"Fox News again buries the [monthly] jobs numbers," Politico media critic Dylan Byers groused this morning in a 10:23 a.m.-stamped post. Those numbers "appear in the lead or left-hand column atop the websites of the Washington Post, the New York Times, the Wall Street Journal, CNN, and MSNBC, as of 10 a.m.," Byers noted.
But as email tipster James Harper pointed out to us, Fox News did later address the jobs report with a front-page story (which is still there) that delves into how the "Jobless stats reveal disparities as economy starts to recover." Disparities such as the fact that:
Black workers still face a 14.1 percent jobless rate. The rate for Hispanics is 10.7 percent.
Education level is a huge factor. While those with a bachelor's degree or higher have a 4.2 percent unemployment rate, those with less than a high school diploma are looking at 12.9 percent unemployment.
Youth unemployment, for those between 16 and 19, is 23.8 percent. Black youth unemployment is 34.7 percent.
Hmm, black voters, the youth vote, Hispanics, working-class stiffs without a high-school degree. Aren't those all traditional Democratic Party voters and Obama base voters? That's troubling data for all those subsets.
Perhaps that's why Politico is covering for the administration on that front. Oh sure, there was this mention of black youth unemployment deep in a February 6 article entitled "The race issues rises again"...:
As president, Obama has gone out of his way to make sure white voters can’t accuse him of favoring blacks, much to the annoyance of the Congressional Black Caucus. The CBC has pressured the White House to do more to more specifically target black youth unemployment, which is nearing 25 percent.
“The president isn’t motivated by politics on these things,” an Obama adviser said. “He believes he’s the president for all Americans. Period.”
Obama has moved to assuage concerns by some in the black community, and senior administration officials recently briefed African-American leaders at the White House on how the administration has helped blacks, issuing a 40-page accounting of the president’s accomplishments.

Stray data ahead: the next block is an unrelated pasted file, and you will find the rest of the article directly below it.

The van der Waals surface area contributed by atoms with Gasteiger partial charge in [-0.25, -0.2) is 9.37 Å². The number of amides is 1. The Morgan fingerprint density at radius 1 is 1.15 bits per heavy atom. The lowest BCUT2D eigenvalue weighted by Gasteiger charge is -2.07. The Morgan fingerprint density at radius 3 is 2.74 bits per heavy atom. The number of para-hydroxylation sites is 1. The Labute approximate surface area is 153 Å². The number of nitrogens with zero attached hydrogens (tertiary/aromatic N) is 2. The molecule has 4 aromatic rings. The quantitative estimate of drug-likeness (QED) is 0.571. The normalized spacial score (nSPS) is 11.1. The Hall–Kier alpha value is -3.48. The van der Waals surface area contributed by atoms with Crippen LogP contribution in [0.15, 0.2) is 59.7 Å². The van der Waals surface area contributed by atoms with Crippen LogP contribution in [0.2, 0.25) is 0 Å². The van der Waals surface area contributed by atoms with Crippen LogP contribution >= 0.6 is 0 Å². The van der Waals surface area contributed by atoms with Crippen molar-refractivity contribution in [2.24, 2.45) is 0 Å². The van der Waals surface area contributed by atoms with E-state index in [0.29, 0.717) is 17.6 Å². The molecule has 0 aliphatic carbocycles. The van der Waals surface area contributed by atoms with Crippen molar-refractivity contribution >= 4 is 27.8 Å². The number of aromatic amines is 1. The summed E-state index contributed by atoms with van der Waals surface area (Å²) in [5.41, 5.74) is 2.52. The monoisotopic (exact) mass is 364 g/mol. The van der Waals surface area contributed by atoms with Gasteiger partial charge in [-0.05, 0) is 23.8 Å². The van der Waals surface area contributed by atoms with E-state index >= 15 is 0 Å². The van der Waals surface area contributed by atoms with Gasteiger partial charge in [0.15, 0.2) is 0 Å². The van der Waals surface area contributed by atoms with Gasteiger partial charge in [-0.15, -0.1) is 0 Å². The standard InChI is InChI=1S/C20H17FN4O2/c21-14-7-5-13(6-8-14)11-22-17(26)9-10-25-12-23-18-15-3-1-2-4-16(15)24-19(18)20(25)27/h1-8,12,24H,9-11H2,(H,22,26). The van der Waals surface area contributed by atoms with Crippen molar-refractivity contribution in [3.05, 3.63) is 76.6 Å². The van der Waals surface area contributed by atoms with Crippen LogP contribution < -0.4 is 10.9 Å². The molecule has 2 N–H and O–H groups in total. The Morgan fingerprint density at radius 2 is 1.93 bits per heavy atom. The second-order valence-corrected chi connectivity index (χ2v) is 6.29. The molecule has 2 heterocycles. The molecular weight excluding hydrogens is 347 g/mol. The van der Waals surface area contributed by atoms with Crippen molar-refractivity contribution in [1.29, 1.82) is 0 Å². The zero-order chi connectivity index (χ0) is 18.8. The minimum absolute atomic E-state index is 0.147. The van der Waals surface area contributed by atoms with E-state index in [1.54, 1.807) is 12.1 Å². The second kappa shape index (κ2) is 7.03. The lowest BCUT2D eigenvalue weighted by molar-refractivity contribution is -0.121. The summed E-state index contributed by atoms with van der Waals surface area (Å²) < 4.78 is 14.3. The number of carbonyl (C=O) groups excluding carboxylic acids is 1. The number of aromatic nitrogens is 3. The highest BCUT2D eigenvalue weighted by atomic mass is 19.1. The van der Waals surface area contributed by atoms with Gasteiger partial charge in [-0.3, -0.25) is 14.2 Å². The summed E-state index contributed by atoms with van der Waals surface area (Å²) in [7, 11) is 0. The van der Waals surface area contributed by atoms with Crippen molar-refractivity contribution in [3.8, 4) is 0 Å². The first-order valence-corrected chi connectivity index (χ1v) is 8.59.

But that's about it when you search the Politico site between January 1 through today.
Indeed, for months now Politico has been spinning unemployment reports as good news for Obama, skipping, of course, the less-than-rosy unemployment data for blacks, Hispanics, young Americans and less educated ones.
For example, on January 6, reporter Carrie Budoff Brown's January 6 hailed "Barack Obama's (mostly) good week":
As Republicans bickered on the campaign trail, President Barack Obama roared into 2012 with some of the best news he has received in months — an 8.5 percent unemployment rate that suggests the economy may not be the overwhelming election-year drag that his team once feared.
With unemployment declining for the past four months, the brighter outlook not only complicates the basic Republican attack on Obama and his handling of the economy but also poses a challenge for the White House and how far it wants to go in touting the trend.
The struggling U.S. economy beat expectations and added 200,000 jobs in December while the unemployment rate fell to the lowest level in nearly three years. Obama touted the numbers as clear evidence of a resurgence but said additional steps must be taken to put more Americans back to work. He pressed Congress to extend for the full year the payroll tax cut that is set to expire in February.
But it's not just Fox News that's finding some negative news for Obama in the jobs report. CNN.com's at time of publication has this teaser headline on the front page: "Stubborn unemployment rate no help to Obama."
Clicking that teaser link takes you to an article by Charles Riley entitled "Obama's dilemma: More jobs, same unemployment rate" (emphasis mine):
[W]hy didn't the unemployment rate change if the economy added jobs?
The unemployment rate measures the percent of the labor force that is unemployed.
The unemployed are individuals who have actively looked for work over the previous four weeks. Looking for work can mean having a job interview, sending out resumes, or even something as simple as calling friends or relatives in hopes of finding a job.
The number of unemployed is then divided by the total labor force. And in February, the size of the labor force increased -- possibly as discouraged workers started looking for work again.
As the labor force swelled, so did the number of new jobs necessary to drop the unemployment rate.
Assuming the labor force participation rate holds steady, and the population grows at the same rate it has over the previous year, the economy needs to add 149,288 jobs per month to get the unemployment rate to 8%.
If the economy could produce 240,247 new jobs a month, under the same assumptions, the rate would fall to 7.5%.
But this is a fragile calculation. If the labor force participation rate ticks up by only half a percent, to 64.4%, the economy would need to add 371,916 jobs per month to reduce the unemployment rate to 7.5%. That's a tall order.
The fact of the matter is that the economy is not growing fast enough to provide new jobs to cut into the unemployment rate significantly. In a reelection year, that's is and should be a troubling sign for an incumbent president.
Just don't tell that to the Obama cheerleaders at Politico. They're too busy popping champagne corks.